Memorials of the Tower of London

De Ros, William Lennox






THE chapel of St. Peter ad Vincula, situated at the north end of the fatal "Tower Green," where Anne Boleyn, and so many royal and illustrious persons, suffered under the stroke of the executioner, is a building of ancient date, but not remarkable for any architectural merit, beyond that of simplicity, and a certain justice of proportions which is always pleasing to the eye. It is inconceivable what pains have been taken, in comparatively modern times, to disfigure this interesting chapel. During the reign of George II. directions were given to adapt it for the reception of the troops for Divine Service, when, instead of the obvious expedient of throwing out a gallery or clerestory, on the north side and exterior to the main wall, the interior of the Chapel was defaced and encumbered by a projecting gallery along the north and west sides, such as may be seen in the worst style of country church of the last century. The handsome old doorway to the west was built up, and a brick and plaster porch was thrown out from the south front, for the entrance to the body of the Chapel. From this porch was carried up a narrow and inconvenient wooden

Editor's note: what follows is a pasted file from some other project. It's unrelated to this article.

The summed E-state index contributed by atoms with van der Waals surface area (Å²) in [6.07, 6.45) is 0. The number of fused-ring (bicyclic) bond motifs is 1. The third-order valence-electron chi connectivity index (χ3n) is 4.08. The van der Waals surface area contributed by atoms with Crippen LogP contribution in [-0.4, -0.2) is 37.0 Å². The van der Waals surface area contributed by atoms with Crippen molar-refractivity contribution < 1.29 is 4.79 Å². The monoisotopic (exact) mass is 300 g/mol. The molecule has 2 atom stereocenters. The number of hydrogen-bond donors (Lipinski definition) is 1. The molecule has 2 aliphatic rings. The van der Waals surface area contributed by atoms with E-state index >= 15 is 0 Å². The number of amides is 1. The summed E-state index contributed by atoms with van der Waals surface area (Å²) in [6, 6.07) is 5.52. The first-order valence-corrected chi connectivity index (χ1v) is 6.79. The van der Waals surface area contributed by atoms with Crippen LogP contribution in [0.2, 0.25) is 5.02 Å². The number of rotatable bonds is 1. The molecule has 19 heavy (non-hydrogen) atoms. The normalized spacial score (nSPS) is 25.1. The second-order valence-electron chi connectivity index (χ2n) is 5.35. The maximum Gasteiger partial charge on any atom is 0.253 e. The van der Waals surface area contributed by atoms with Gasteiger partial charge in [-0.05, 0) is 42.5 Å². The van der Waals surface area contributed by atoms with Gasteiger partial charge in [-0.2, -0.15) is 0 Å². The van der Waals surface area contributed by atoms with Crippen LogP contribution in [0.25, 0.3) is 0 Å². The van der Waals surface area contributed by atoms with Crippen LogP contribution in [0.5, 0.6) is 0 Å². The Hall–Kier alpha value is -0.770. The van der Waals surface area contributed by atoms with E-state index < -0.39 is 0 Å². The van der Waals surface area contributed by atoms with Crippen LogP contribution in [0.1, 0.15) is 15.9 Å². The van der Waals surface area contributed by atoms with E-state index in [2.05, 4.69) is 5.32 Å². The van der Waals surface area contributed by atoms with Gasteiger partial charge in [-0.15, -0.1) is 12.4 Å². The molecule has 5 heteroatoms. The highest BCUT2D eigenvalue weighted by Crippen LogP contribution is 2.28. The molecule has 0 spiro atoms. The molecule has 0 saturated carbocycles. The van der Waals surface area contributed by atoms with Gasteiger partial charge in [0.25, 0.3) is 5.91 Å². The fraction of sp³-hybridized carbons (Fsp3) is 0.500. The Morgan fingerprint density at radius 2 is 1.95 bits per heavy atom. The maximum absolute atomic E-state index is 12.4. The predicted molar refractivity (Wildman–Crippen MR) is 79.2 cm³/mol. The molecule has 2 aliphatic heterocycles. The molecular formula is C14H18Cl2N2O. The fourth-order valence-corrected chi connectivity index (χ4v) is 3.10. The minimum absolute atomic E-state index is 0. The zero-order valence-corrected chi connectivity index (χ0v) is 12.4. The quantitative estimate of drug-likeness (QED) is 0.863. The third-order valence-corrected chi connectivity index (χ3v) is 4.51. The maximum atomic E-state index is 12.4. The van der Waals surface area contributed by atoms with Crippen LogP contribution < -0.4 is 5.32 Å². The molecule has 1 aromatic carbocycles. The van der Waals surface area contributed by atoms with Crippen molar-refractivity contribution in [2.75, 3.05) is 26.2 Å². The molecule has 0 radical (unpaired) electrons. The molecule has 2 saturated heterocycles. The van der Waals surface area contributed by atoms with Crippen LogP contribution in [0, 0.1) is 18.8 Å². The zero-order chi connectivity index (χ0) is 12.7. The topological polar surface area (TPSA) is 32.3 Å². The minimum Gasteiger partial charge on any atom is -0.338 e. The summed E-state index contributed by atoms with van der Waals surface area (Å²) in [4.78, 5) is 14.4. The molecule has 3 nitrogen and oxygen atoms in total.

staircase, giving access to the west end of the soldiers' gallery.

In the year 1862 the old doorway was accidentally discovered concealed by a thick coat of plaster, and on the late Constable's representation, the First Commissioner of Works sanctioned its restoration, and the removal of the unsightly porch and staircase on the south side. One or two modern tablets which had been awkwardly fixed up across part of the windows were shifted, and an inspection being made of the ancient roof, by removal of the plaster over the chancel, brought to view the original woodwork, which was not in a bad condition. The whole of the ceiling was then carefully removed, and the woodwork of the roof now appears as originally intended by the architect. Near the Communion table there are two curious monuments of the Blounts, father and son, who were both Lieutenants of the Tower, and one of Sir Richard Cholmondeley and the Lady Elizabeth his wife, at the north-west corner of the Chapel. But the chief interest of St. Peter's Chapel consists in the number of royal and illustrious persons whose corpses lie buried beneath its pavement.